Formula for energy stored in the inductor, class 12

In this short piece of article, we will derive a formula for energy stored in the inductor. So let’s get started…

Formula for energy stored in the inductor derivation

Formula for energy stored in the inductor derivation
The formula for energy stored in the inductor derivation

Let’s take an inductor with some inductance, if anyone increases the current through the inductor, in this case, a voltage ${\displaystyle v(t)}$ is induced across the inductor with a polarity that opposes the change in the current.

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In addition to any voltage drop caused by the inductor’s resistance Charges flowing through the circuit lose potential energy. The external circuit energy needed to overcome this “potential hill” is stored in the increased magnetic field around the inductor. Therefore, an inductor stores energy in its magnetic field. At any instant ${\displaystyle t}$ the power flowing into the magnetic field is ${\displaystyle p(t)}$ which is equal to the rate of change of stored energy ${\displaystyle U}$ is the product of the current ${\displaystyle i(t)}$ and the voltage ${\displaystyle v(t)}$ across the inductor. $${\displaystyle p(t)={\frac {{\text{d}}U} {{\text{d}}t}}=v(t)\,i(t)}\qquad…..(1)$$

From (1) above $${\displaystyle {\begin{aligned}{\frac {{\text{d}}U}{{\text{d}}t}}&=L(i)\,i\,{\frac {{\text{d}}i}{{\text{d}}t}}\\{\text{d}}U&=L(i)\,i\,{\text{d}}i\,\end{aligned}}}$$

When there is no current, there is no magnetic field and the stored energy is zero. Neglecting resistive losses, the energy ${\displaystyle U}$ (measured in joules, in SI) stored by an inductance with a current ${\displaystyle I}$ through it is equal to the amount of work required to establish the current through the inductance from zero, and therefore the magnetic field. This is given by:$${\displaystyle U=\int _{0}^{I}L(i)\,i\,{\text{d}}i\,}$$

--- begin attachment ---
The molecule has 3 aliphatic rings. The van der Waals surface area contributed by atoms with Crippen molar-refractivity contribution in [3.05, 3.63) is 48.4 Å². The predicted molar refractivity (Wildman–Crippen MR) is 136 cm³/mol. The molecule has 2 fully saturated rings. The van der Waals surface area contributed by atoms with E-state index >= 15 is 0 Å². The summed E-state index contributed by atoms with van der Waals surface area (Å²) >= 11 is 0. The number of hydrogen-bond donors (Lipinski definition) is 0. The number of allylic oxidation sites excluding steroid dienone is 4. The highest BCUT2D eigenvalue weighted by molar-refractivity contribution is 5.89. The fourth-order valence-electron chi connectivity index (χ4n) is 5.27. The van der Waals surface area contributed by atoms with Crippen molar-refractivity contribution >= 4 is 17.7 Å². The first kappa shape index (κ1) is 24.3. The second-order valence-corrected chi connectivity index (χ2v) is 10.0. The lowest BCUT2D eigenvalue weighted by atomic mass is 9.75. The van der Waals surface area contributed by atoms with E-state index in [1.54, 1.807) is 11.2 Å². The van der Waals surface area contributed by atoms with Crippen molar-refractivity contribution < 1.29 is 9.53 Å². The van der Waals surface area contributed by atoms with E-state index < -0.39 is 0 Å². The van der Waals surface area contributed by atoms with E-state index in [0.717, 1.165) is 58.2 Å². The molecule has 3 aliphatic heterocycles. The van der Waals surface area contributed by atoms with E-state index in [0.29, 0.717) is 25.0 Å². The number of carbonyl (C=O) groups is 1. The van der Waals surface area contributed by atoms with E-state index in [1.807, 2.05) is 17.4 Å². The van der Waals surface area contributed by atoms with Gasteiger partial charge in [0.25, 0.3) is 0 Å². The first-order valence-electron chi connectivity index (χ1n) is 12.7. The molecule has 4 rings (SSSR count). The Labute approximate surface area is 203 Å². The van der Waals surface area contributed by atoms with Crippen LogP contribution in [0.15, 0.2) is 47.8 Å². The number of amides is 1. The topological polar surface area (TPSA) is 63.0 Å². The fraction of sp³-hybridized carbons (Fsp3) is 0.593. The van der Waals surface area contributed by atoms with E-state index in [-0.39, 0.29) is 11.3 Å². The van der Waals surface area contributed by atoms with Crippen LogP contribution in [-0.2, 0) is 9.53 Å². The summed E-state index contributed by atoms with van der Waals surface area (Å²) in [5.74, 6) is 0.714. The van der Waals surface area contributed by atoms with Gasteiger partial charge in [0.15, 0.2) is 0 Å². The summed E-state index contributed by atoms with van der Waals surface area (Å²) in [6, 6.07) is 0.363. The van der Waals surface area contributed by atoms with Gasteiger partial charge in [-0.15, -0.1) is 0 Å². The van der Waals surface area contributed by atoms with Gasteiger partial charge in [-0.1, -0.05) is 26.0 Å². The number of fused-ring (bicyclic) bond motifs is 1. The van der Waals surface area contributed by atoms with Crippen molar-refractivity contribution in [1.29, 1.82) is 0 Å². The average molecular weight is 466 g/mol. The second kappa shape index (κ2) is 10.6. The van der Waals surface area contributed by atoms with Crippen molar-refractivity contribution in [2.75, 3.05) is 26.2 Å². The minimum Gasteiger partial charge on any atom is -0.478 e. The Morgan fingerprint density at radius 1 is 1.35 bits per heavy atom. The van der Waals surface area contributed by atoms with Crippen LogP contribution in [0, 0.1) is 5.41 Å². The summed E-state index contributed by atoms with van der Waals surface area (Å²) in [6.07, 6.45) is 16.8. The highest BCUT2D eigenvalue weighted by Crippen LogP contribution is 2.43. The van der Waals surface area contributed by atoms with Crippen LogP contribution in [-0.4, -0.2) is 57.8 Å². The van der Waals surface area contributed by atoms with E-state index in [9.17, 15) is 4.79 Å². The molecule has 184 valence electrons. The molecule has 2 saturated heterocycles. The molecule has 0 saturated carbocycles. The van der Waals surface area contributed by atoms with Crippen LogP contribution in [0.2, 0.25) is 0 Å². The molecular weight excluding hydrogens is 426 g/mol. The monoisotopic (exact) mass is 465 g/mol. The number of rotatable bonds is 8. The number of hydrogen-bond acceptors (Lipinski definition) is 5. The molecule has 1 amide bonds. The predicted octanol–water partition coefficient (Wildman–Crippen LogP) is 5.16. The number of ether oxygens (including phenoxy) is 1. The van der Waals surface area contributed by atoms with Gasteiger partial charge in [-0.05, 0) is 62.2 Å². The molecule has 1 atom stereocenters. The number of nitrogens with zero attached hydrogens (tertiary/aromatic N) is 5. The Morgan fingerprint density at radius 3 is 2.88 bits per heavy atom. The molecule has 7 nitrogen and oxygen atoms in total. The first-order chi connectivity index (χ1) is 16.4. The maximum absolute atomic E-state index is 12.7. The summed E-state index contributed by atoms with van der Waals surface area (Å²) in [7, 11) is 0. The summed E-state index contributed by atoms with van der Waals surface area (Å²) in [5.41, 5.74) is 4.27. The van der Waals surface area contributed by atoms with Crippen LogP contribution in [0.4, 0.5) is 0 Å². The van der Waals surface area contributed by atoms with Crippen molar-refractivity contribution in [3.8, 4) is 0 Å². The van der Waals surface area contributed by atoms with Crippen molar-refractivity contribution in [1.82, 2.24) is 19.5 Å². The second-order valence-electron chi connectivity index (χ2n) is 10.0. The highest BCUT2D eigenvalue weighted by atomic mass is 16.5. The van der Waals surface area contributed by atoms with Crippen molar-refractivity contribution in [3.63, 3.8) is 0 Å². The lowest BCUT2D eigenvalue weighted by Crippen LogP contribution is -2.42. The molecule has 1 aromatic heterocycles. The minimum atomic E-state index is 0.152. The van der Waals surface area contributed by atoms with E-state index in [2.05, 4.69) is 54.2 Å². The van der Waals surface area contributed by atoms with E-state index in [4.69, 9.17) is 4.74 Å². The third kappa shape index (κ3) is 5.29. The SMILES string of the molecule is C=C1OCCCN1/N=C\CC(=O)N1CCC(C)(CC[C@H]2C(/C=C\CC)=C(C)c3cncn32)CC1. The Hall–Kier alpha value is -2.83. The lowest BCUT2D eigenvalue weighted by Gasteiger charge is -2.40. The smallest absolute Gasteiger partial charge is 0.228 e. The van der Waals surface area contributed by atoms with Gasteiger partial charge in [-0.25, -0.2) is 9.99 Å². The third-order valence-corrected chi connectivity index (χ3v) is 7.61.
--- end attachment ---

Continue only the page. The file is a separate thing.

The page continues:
If the inductance ${\displaystyle L(i)}$ is constant over the current range, the stored energy is $${\displaystyle {\begin{aligned}U&=L\int _{0}^{I}\,i\,{\text{d}}i\\&={\tfrac {1}{2}}L\,I^{2}\end{aligned}}}$$

Therefore, for a given current, the inductance is also proportional to the energy stored in the magnetic field. This energy is stored as long as the current remains constant. When the current decreases, the magnetic field decreases and induces a voltage in the opposite direction in the conductor, negative at the end where the current enters and positive at the end where it exists. This returns the stored magnetic energy to the external circuit.

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When ferromagnetic materials are in close proximity to the conductor, as in an inductor with a magnetic core, the constant inductance equation above only applies to linear regions of magnetic flux at currents below the saturation level of the ferromagnetic material, where the inductance is approximately constant. As the magnetic field in the inductor approaches the level at which the core becomes saturated, the inductance begins to change with current and the integral equation must be used.

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